L C and R component of load operation w/ lagging PF

Discussion in 'Homework Help' started by Turbo89, Sep 4, 2014.

  1. Turbo89

    Thread Starter New Member

    Jul 25, 2014

    I'm taking a course in AC power systems, and it's straining my memory of AC circuit analysis.

    Here's a low down of where I am: I have a AC circuit with three loads identified and an AC source. Two of the loads are purely resistive and the voltage source has phase angle of 0. The last component is operating at 373 watts, with a lagging pf of .8.

    Why I'm trying to ultimately calculate current generated by the source and the three powers of the circuit (apparent, reactive and real). My approach at solving for the last component is as follows:

    1) Use the Known E and pf to calculate the component's apparent power (P = S*pf)
    2)Use the S to back into a component current (S=V*I = E*I =>> I=S/V).
    3) Calculate the component's phase angle by taking the arcos(.8), lets call this theta
    4) Calculate the component's reactive power using the E, I and phase angle I previously calculated (Q=E*I*sin(theta).
    5) Then use the reactive power to calculate the imaginary part of impedance (X = E^2 / Q)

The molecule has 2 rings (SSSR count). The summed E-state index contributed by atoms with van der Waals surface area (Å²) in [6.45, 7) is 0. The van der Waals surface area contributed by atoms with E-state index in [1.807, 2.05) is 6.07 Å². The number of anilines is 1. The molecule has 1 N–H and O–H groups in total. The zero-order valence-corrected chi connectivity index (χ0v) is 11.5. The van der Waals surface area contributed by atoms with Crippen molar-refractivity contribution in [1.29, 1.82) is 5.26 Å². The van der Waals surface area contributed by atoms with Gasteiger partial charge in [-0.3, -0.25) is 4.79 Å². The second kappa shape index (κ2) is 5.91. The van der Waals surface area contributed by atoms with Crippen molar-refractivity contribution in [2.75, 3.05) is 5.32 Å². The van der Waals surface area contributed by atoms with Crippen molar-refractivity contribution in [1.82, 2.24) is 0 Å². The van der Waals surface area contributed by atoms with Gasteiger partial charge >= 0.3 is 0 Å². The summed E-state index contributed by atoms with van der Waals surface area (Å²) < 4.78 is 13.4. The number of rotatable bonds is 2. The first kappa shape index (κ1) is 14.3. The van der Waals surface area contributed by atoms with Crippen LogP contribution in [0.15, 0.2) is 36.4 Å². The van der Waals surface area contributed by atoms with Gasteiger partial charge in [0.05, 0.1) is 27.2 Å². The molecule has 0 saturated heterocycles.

6) Calculate the resistive part of impedance using E and the calculated current (R = E/I)
    7) Combine these two into a complex notation R + jX

    From here I solve for circuit Impedance by summing the 3 parallel impedance's (this is fairly painful).

    I then calculate the circuit P by summing the wattage (r1 + r2 + 373W), use this wattage to back into a equivalient circuit current (P=I^2 * R), calculate apparent power by multiplying the Current by E, then use the power triangle to solve for reactive power of the circuit.

    ... Well that was long Winded, DOES anyone see any holes in this approach?!

    Thanks in advance!!!
  2. t_n_k

    AAC Fanatic!

    Mar 6, 2009
    Probably more work than is actually necessary but looks OK. You don't need to find the impedance(s). It can all be done without those related steps.
  3. Turbo89

    Thread Starter New Member

    Jul 25, 2014
    Thanks for taking the time to review it (I know I was long winded)!

    With respect to how is could be done easier, I'm sure you're right but I couldn't think of a way... and pointers as to where to look would be appreciated (I wouldn't mind redoing the problem to check my initial calcs).!